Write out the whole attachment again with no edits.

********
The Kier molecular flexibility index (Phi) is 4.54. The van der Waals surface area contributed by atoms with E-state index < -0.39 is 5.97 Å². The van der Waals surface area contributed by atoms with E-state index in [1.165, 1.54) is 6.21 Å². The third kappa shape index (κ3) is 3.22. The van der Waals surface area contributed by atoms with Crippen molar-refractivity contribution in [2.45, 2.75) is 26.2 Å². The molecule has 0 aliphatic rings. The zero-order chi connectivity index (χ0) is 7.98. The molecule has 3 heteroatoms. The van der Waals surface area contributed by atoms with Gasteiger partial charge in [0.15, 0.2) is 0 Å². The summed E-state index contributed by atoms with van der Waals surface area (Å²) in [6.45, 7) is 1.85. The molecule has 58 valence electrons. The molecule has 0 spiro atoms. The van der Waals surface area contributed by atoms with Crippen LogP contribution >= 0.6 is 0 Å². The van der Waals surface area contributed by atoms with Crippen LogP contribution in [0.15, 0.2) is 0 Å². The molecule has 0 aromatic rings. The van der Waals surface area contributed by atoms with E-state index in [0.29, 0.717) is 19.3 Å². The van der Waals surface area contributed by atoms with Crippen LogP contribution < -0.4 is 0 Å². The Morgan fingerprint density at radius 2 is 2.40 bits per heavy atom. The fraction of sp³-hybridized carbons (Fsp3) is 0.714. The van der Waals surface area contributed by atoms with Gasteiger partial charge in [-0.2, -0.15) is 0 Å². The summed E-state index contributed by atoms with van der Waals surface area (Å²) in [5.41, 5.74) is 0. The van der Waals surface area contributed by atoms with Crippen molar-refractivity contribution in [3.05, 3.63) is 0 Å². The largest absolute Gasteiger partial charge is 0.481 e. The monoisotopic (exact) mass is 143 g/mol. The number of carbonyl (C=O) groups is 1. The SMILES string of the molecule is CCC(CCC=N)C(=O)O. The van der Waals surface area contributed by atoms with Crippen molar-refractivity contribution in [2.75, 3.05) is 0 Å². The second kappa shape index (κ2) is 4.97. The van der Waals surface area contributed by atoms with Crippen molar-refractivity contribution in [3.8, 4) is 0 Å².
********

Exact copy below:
The Kier molecular flexibility index (Phi) is 4.54. The van der Waals surface area contributed by atoms with E-state index < -0.39 is 5.97 Å². The van der Waals surface area contributed by atoms with E-state index in [1.165, 1.54) is 6.21 Å². The third kappa shape index (κ3) is 3.22. The van der Waals surface area contributed by atoms with Crippen molar-refractivity contribution in [2.45, 2.75) is 26.2 Å². The molecule has 0 aliphatic rings. The zero-order chi connectivity index (χ0) is 7.98. The molecule has 3 heteroatoms. The van der Waals surface area contributed by atoms with Gasteiger partial charge in [0.15, 0.2) is 0 Å². The summed E-state index contributed by atoms with van der Waals surface area (Å²) in [6.45, 7) is 1.85. The molecule has 58 valence electrons. The molecule has 0 spiro atoms. The van der Waals surface area contributed by atoms with Crippen LogP contribution >= 0.6 is 0 Å². The van der Waals surface area contributed by atoms with Crippen LogP contribution in [0.15, 0.2) is 0 Å². The molecule has 0 aromatic rings. The van der Waals surface area contributed by atoms with E-state index in [0.29, 0.717) is 19.3 Å². The van der Waals surface area contributed by atoms with Crippen LogP contribution < -0.4 is 0 Å². The Morgan fingerprint density at radius 2 is 2.40 bits per heavy atom. The fraction of sp³-hybridized carbons (Fsp3) is 0.714. The van der Waals surface area contributed by atoms with Gasteiger partial charge in [-0.2, -0.15) is 0 Å². The summed E-state index contributed by atoms with van der Waals surface area (Å²) in [5.41, 5.74) is 0. The van der Waals surface area contributed by atoms with Crippen molar-refractivity contribution in [3.05, 3.63) is 0 Å². The largest absolute Gasteiger partial charge is 0.481 e. The monoisotopic (exact) mass is 143 g/mol. The number of carbonyl (C=O) groups is 1. The SMILES string of the molecule is CCC(CCC=N)C(=O)O. The van der Waals surface area contributed by atoms with Crippen molar-refractivity contribution in [2.75, 3.05) is 0 Å². The second kappa shape index (κ2) is 4.97. The van der Waals surface area contributed by atoms with Crippen molar-refractivity contribution in [3.8, 4) is 0 Å².